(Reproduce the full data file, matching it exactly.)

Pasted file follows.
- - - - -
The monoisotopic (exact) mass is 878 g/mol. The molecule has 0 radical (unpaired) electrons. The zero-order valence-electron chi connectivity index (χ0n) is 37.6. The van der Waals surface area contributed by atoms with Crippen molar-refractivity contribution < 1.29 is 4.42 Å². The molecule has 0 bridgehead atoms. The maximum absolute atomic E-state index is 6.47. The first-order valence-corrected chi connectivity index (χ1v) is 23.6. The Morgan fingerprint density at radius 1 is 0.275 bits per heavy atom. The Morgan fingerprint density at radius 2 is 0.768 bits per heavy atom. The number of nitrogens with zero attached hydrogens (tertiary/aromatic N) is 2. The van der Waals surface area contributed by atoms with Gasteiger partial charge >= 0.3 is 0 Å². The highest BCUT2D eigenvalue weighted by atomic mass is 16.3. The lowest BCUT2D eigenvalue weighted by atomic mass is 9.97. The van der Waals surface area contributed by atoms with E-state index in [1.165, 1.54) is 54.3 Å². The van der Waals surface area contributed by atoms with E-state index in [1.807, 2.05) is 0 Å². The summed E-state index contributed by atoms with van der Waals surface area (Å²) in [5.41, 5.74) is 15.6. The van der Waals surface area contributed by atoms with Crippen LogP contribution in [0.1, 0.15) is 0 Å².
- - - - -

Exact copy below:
The monoisotopic (exact) mass is 878 g/mol. The molecule has 0 radical (unpaired) electrons. The zero-order valence-electron chi connectivity index (χ0n) is 37.6. The van der Waals surface area contributed by atoms with Crippen molar-refractivity contribution < 1.29 is 4.42 Å². The molecule has 0 bridgehead atoms. The maximum absolute atomic E-state index is 6.47. The first-order valence-corrected chi connectivity index (χ1v) is 23.6. The Morgan fingerprint density at radius 1 is 0.275 bits per heavy atom. The Morgan fingerprint density at radius 2 is 0.768 bits per heavy atom. The number of nitrogens with zero attached hydrogens (tertiary/aromatic N) is 2. The van der Waals surface area contributed by atoms with Gasteiger partial charge >= 0.3 is 0 Å². The highest BCUT2D eigenvalue weighted by atomic mass is 16.3. The lowest BCUT2D eigenvalue weighted by atomic mass is 9.97. The van der Waals surface area contributed by atoms with E-state index in [1.165, 1.54) is 54.3 Å². The van der Waals surface area contributed by atoms with E-state index in [1.807, 2.05) is 0 Å². The summed E-state index contributed by atoms with van der Waals surface area (Å²) in [5.41, 5.74) is 15.6. The van der Waals surface area contributed by atoms with Crippen LogP contribution in [0.1, 0.15) is 0 Å².